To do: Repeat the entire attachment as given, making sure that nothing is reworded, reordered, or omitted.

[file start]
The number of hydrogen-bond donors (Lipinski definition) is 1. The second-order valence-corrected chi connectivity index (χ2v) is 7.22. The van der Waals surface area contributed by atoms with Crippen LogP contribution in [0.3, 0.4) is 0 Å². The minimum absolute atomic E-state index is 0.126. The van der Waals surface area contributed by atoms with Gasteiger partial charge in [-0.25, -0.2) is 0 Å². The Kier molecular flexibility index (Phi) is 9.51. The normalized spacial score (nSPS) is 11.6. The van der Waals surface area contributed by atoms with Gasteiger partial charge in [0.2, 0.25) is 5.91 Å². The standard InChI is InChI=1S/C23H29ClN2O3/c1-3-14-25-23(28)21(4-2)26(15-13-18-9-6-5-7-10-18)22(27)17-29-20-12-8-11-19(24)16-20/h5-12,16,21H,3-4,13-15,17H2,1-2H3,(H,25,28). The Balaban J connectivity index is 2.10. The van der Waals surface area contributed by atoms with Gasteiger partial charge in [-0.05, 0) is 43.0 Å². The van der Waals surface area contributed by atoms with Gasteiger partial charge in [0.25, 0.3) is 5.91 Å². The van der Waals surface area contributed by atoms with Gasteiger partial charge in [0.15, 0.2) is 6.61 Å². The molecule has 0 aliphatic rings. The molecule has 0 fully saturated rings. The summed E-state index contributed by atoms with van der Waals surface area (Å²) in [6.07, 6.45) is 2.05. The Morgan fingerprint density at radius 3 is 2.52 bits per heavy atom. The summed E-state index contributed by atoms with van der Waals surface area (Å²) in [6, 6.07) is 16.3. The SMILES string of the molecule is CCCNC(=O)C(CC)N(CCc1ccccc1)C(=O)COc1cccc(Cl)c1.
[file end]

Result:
The number of hydrogen-bond donors (Lipinski definition) is 1. The second-order valence-corrected chi connectivity index (χ2v) is 7.22. The van der Waals surface area contributed by atoms with Crippen LogP contribution in [0.3, 0.4) is 0 Å². The minimum absolute atomic E-state index is 0.126. The van der Waals surface area contributed by atoms with Gasteiger partial charge in [-0.25, -0.2) is 0 Å². The Kier molecular flexibility index (Phi) is 9.51. The normalized spacial score (nSPS) is 11.6. The van der Waals surface area contributed by atoms with Gasteiger partial charge in [0.2, 0.25) is 5.91 Å². The standard InChI is InChI=1S/C23H29ClN2O3/c1-3-14-25-23(28)21(4-2)26(15-13-18-9-6-5-7-10-18)22(27)17-29-20-12-8-11-19(24)16-20/h5-12,16,21H,3-4,13-15,17H2,1-2H3,(H,25,28). The Balaban J connectivity index is 2.10. The van der Waals surface area contributed by atoms with Gasteiger partial charge in [-0.05, 0) is 43.0 Å². The van der Waals surface area contributed by atoms with Gasteiger partial charge in [0.25, 0.3) is 5.91 Å². The van der Waals surface area contributed by atoms with Gasteiger partial charge in [0.15, 0.2) is 6.61 Å². The molecule has 0 aliphatic rings. The molecule has 0 fully saturated rings. The summed E-state index contributed by atoms with van der Waals surface area (Å²) in [6.07, 6.45) is 2.05. The Morgan fingerprint density at radius 3 is 2.52 bits per heavy atom. The summed E-state index contributed by atoms with van der Waals surface area (Å²) in [6, 6.07) is 16.3. The SMILES string of the molecule is CCCNC(=O)C(CC)N(CCc1ccccc1)C(=O)COc1cccc(Cl)c1.